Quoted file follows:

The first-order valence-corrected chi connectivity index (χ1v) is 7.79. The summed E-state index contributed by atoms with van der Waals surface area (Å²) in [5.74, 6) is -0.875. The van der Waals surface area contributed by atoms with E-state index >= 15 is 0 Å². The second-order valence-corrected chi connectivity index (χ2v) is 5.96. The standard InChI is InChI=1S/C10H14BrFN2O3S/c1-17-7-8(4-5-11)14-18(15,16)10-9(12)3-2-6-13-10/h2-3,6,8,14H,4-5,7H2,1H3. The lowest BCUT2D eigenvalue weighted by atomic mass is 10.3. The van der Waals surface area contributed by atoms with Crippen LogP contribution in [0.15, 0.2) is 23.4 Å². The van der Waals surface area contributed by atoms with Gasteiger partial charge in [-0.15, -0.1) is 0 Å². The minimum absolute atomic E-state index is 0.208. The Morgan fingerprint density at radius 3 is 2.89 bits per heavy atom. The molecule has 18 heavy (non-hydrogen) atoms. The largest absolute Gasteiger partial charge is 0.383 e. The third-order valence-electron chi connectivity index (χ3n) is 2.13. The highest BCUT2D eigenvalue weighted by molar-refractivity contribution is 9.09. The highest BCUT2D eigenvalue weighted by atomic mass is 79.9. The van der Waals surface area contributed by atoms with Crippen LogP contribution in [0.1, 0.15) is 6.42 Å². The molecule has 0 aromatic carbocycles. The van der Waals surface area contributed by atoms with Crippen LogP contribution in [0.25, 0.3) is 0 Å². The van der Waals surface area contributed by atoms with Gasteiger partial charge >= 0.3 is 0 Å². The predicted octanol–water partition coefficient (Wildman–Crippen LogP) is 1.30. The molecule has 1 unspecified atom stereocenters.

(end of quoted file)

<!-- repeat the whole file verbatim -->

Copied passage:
The first-order valence-corrected chi connectivity index (χ1v) is 7.79. The summed E-state index contributed by atoms with van der Waals surface area (Å²) in [5.74, 6) is -0.875. The van der Waals surface area contributed by atoms with E-state index >= 15 is 0 Å². The second-order valence-corrected chi connectivity index (χ2v) is 5.96. The standard InChI is InChI=1S/C10H14BrFN2O3S/c1-17-7-8(4-5-11)14-18(15,16)10-9(12)3-2-6-13-10/h2-3,6,8,14H,4-5,7H2,1H3. The lowest BCUT2D eigenvalue weighted by atomic mass is 10.3. The van der Waals surface area contributed by atoms with Crippen LogP contribution in [0.15, 0.2) is 23.4 Å². The van der Waals surface area contributed by atoms with Gasteiger partial charge in [-0.15, -0.1) is 0 Å². The minimum absolute atomic E-state index is 0.208. The Morgan fingerprint density at radius 3 is 2.89 bits per heavy atom. The molecule has 18 heavy (non-hydrogen) atoms. The largest absolute Gasteiger partial charge is 0.383 e. The third-order valence-electron chi connectivity index (χ3n) is 2.13. The highest BCUT2D eigenvalue weighted by molar-refractivity contribution is 9.09. The highest BCUT2D eigenvalue weighted by atomic mass is 79.9. The van der Waals surface area contributed by atoms with Crippen LogP contribution in [0.1, 0.15) is 6.42 Å². The molecule has 0 aromatic carbocycles. The van der Waals surface area contributed by atoms with Crippen LogP contribution in [0.25, 0.3) is 0 Å². The van der Waals surface area contributed by atoms with Gasteiger partial charge >= 0.3 is 0 Å². The predicted octanol–water partition coefficient (Wildman–Crippen LogP) is 1.30. The molecule has 1 unspecified atom stereocenters.